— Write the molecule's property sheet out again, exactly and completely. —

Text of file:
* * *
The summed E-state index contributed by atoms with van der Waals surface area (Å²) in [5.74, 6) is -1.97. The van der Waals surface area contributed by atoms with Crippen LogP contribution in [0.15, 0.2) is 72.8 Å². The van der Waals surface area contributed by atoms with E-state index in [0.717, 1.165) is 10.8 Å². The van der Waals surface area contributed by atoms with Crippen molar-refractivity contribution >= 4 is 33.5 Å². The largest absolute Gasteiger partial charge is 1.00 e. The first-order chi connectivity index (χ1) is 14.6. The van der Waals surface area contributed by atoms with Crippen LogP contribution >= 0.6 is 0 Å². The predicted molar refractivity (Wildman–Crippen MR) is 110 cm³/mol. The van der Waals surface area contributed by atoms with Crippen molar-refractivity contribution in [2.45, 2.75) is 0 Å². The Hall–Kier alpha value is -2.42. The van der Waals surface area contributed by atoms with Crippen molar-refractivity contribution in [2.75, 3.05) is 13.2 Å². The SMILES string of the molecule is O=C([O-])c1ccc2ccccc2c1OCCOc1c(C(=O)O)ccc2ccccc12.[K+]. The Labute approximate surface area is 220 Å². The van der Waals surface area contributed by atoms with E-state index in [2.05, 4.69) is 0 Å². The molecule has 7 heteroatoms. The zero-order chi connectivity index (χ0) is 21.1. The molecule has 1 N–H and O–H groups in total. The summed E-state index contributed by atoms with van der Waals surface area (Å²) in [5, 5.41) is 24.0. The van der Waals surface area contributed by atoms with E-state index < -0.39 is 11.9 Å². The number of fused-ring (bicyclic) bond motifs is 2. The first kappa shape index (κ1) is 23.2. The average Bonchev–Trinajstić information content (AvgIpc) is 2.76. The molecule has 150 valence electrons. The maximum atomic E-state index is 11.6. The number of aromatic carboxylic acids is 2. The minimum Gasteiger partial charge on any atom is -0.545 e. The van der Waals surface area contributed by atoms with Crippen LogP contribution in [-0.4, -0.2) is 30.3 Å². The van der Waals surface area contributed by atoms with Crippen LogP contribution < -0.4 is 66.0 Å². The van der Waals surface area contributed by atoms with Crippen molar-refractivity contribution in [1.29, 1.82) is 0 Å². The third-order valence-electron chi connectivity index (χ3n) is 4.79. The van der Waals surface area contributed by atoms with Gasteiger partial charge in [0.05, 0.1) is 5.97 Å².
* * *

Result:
The summed E-state index contributed by atoms with van der Waals surface area (Å²) in [5.74, 6) is -1.97. The van der Waals surface area contributed by atoms with Crippen LogP contribution in [0.15, 0.2) is 72.8 Å². The van der Waals surface area contributed by atoms with E-state index in [0.717, 1.165) is 10.8 Å². The van der Waals surface area contributed by atoms with Crippen molar-refractivity contribution >= 4 is 33.5 Å². The largest absolute Gasteiger partial charge is 1.00 e. The first-order chi connectivity index (χ1) is 14.6. The van der Waals surface area contributed by atoms with Crippen LogP contribution >= 0.6 is 0 Å². The predicted molar refractivity (Wildman–Crippen MR) is 110 cm³/mol. The van der Waals surface area contributed by atoms with Crippen molar-refractivity contribution in [2.45, 2.75) is 0 Å². The Hall–Kier alpha value is -2.42. The van der Waals surface area contributed by atoms with Crippen molar-refractivity contribution in [2.75, 3.05) is 13.2 Å². The SMILES string of the molecule is O=C([O-])c1ccc2ccccc2c1OCCOc1c(C(=O)O)ccc2ccccc12.[K+]. The Labute approximate surface area is 220 Å². The van der Waals surface area contributed by atoms with E-state index in [2.05, 4.69) is 0 Å². The molecule has 7 heteroatoms. The zero-order chi connectivity index (χ0) is 21.1. The molecule has 1 N–H and O–H groups in total. The summed E-state index contributed by atoms with van der Waals surface area (Å²) in [5, 5.41) is 24.0. The van der Waals surface area contributed by atoms with E-state index < -0.39 is 11.9 Å². The number of fused-ring (bicyclic) bond motifs is 2. The first kappa shape index (κ1) is 23.2. The average Bonchev–Trinajstić information content (AvgIpc) is 2.76. The molecule has 150 valence electrons. The maximum atomic E-state index is 11.6. The number of aromatic carboxylic acids is 2. The minimum Gasteiger partial charge on any atom is -0.545 e. The van der Waals surface area contributed by atoms with Crippen LogP contribution in [-0.4, -0.2) is 30.3 Å². The van der Waals surface area contributed by atoms with Crippen LogP contribution < -0.4 is 66.0 Å². The van der Waals surface area contributed by atoms with Crippen molar-refractivity contribution in [1.29, 1.82) is 0 Å². The third-order valence-electron chi connectivity index (χ3n) is 4.79. The van der Waals surface area contributed by atoms with Gasteiger partial charge in [0.05, 0.1) is 5.97 Å².